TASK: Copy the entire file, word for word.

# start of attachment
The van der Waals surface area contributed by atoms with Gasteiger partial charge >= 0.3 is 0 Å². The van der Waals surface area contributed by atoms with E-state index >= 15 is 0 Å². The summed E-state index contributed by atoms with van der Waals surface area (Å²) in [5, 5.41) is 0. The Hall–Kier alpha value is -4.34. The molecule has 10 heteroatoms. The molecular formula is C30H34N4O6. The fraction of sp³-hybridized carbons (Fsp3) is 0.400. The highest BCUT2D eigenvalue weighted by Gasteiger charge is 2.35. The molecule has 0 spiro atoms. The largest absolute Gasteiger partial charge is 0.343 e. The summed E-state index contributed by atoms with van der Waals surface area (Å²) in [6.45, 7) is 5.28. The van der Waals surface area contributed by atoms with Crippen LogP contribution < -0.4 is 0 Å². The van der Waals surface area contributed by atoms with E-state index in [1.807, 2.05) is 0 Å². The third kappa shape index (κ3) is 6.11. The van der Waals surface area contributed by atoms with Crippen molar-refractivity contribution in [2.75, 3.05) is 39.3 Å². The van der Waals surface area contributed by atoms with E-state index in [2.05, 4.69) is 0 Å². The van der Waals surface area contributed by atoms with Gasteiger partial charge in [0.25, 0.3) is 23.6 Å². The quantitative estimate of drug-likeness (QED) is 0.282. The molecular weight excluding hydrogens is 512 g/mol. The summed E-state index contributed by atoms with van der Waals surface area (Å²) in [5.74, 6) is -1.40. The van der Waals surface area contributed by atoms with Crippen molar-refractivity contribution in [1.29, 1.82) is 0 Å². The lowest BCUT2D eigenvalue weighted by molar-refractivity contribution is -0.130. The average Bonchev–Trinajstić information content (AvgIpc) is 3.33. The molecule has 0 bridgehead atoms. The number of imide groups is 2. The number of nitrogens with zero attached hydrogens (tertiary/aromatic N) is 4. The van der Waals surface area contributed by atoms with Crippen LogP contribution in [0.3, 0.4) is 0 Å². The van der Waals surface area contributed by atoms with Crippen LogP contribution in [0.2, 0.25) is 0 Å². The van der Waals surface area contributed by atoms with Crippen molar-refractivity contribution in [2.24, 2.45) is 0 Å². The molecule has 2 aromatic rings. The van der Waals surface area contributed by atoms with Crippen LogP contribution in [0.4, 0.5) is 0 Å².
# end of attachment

The van der Waals surface area contributed by atoms with Gasteiger partial charge >= 0.3 is 0 Å². The van der Waals surface area contributed by atoms with E-state index >= 15 is 0 Å². The summed E-state index contributed by atoms with van der Waals surface area (Å²) in [5, 5.41) is 0. The Hall–Kier alpha value is -4.34. The molecule has 10 heteroatoms. The molecular formula is C30H34N4O6. The fraction of sp³-hybridized carbons (Fsp3) is 0.400. The highest BCUT2D eigenvalue weighted by Gasteiger charge is 2.35. The molecule has 0 spiro atoms. The largest absolute Gasteiger partial charge is 0.343 e. The summed E-state index contributed by atoms with van der Waals surface area (Å²) in [6.45, 7) is 5.28. The van der Waals surface area contributed by atoms with Crippen LogP contribution < -0.4 is 0 Å². The van der Waals surface area contributed by atoms with E-state index in [1.807, 2.05) is 0 Å². The third kappa shape index (κ3) is 6.11. The van der Waals surface area contributed by atoms with Crippen molar-refractivity contribution in [2.75, 3.05) is 39.3 Å². The van der Waals surface area contributed by atoms with E-state index in [2.05, 4.69) is 0 Å². The van der Waals surface area contributed by atoms with Gasteiger partial charge in [0.25, 0.3) is 23.6 Å². The quantitative estimate of drug-likeness (QED) is 0.282. The molecular weight excluding hydrogens is 512 g/mol. The summed E-state index contributed by atoms with van der Waals surface area (Å²) in [5.74, 6) is -1.40. The van der Waals surface area contributed by atoms with Crippen molar-refractivity contribution in [1.29, 1.82) is 0 Å². The lowest BCUT2D eigenvalue weighted by molar-refractivity contribution is -0.130. The average Bonchev–Trinajstić information content (AvgIpc) is 3.33. The molecule has 0 bridgehead atoms. The number of imide groups is 2. The number of nitrogens with zero attached hydrogens (tertiary/aromatic N) is 4. The van der Waals surface area contributed by atoms with Crippen LogP contribution in [0.3, 0.4) is 0 Å². The van der Waals surface area contributed by atoms with Crippen LogP contribution in [0.2, 0.25) is 0 Å². The van der Waals surface area contributed by atoms with Crippen molar-refractivity contribution in [2.24, 2.45) is 0 Å². The molecule has 2 aromatic rings. The van der Waals surface area contributed by atoms with Crippen LogP contribution in [0.4, 0.5) is 0 Å².